New Equipment gives you some other player options but the real new options are the ten new playbooks! The Champion is warrior and leader together, the Chronicler is a scholar extraordinaire, the Exile has been cast out from a powerful faction, the Envoy is a respected representative of a faction (or several!), and the Heretic is still committed to a faction’s goals but they’ve rejected the Heretic’s beliefs. Taking a left turn, the Pirate is a rogue boat captain, the Prince is a monarch-in-exile, the Raconteur is traveling storyteller, the Raider is a dangerous bandit or folk hero, and the Seeker is looking for new discoveries and mysteries. A fantastic list of new playbook options.
This is a detailed Powered by the Apocalypse game with a lot of options and mechanics for shaping your game. It’s crunchy but also very supportive of free storytelling and it supports a range of story options from wartime stories (including leading armies with Travelers & Outsiders) and wandering adventurers to community-building and cute animal stories. If you like totally freeform gaming then this might feel a little overwhelming but every one of the mechanics feels well-crafted and fully supportive of the story.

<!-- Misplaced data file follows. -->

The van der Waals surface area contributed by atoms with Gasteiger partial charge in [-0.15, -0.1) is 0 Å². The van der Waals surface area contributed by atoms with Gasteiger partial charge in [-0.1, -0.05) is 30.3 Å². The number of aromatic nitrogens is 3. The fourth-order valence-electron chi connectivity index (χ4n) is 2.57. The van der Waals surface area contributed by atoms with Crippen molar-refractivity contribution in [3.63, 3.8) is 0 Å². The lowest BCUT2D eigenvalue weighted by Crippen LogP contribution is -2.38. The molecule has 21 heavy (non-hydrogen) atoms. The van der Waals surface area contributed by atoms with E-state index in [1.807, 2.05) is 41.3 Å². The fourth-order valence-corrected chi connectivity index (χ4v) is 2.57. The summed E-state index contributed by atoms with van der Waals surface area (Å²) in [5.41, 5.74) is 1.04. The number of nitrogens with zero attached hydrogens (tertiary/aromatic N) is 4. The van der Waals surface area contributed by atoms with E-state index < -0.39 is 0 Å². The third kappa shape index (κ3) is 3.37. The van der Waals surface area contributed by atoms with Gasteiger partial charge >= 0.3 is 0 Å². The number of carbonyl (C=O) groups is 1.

The game is also very flexible and I think you could tell all sorts of different stories with it. A reskin could turn this from clearings and paths to planets and hyperlanes or realms and mystic channels. The playbooks are adaptable enough but also the faction-generation and area-shaping mechanics are awesome and can be ported over to any PbtA game very easily. Bottom line, I’d heartily recommend this game for anyone interested in good stories and excellent game design.